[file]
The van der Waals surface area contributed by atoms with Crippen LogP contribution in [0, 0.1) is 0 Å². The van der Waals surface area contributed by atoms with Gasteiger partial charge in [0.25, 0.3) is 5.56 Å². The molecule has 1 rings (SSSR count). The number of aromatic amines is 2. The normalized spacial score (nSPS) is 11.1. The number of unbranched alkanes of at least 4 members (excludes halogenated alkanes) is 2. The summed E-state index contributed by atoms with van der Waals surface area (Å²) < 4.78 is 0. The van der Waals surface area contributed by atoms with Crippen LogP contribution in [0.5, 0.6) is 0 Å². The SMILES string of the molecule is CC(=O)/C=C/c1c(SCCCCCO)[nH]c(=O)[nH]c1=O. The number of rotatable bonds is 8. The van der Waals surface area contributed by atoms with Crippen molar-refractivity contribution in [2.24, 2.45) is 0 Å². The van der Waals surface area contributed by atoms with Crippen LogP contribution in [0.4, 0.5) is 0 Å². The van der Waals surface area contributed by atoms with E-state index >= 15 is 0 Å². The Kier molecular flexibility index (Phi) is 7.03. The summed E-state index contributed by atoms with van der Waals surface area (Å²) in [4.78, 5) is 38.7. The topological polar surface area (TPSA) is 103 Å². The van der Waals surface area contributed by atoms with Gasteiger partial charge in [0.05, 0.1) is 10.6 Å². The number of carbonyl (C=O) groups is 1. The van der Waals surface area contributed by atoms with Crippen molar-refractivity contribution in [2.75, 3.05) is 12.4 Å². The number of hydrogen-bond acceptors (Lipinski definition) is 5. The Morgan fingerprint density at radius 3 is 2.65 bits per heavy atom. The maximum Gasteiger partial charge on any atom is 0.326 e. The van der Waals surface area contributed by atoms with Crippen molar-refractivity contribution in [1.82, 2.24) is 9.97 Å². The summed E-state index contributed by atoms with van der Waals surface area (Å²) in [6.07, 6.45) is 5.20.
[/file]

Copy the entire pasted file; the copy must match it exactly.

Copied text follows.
The van der Waals surface area contributed by atoms with Crippen LogP contribution in [0, 0.1) is 0 Å². The van der Waals surface area contributed by atoms with Gasteiger partial charge in [0.25, 0.3) is 5.56 Å². The molecule has 1 rings (SSSR count). The number of aromatic amines is 2. The normalized spacial score (nSPS) is 11.1. The number of unbranched alkanes of at least 4 members (excludes halogenated alkanes) is 2. The summed E-state index contributed by atoms with van der Waals surface area (Å²) < 4.78 is 0. The van der Waals surface area contributed by atoms with Crippen LogP contribution in [0.5, 0.6) is 0 Å². The SMILES string of the molecule is CC(=O)/C=C/c1c(SCCCCCO)[nH]c(=O)[nH]c1=O. The number of rotatable bonds is 8. The van der Waals surface area contributed by atoms with Crippen molar-refractivity contribution in [2.24, 2.45) is 0 Å². The van der Waals surface area contributed by atoms with Crippen LogP contribution in [0.4, 0.5) is 0 Å². The van der Waals surface area contributed by atoms with E-state index >= 15 is 0 Å². The Kier molecular flexibility index (Phi) is 7.03. The summed E-state index contributed by atoms with van der Waals surface area (Å²) in [4.78, 5) is 38.7. The topological polar surface area (TPSA) is 103 Å². The van der Waals surface area contributed by atoms with Gasteiger partial charge in [0.05, 0.1) is 10.6 Å². The number of carbonyl (C=O) groups is 1. The van der Waals surface area contributed by atoms with Crippen molar-refractivity contribution in [2.75, 3.05) is 12.4 Å². The number of hydrogen-bond acceptors (Lipinski definition) is 5. The Morgan fingerprint density at radius 3 is 2.65 bits per heavy atom. The maximum Gasteiger partial charge on any atom is 0.326 e. The van der Waals surface area contributed by atoms with Crippen molar-refractivity contribution in [1.82, 2.24) is 9.97 Å². The summed E-state index contributed by atoms with van der Waals surface area (Å²) in [6.07, 6.45) is 5.20.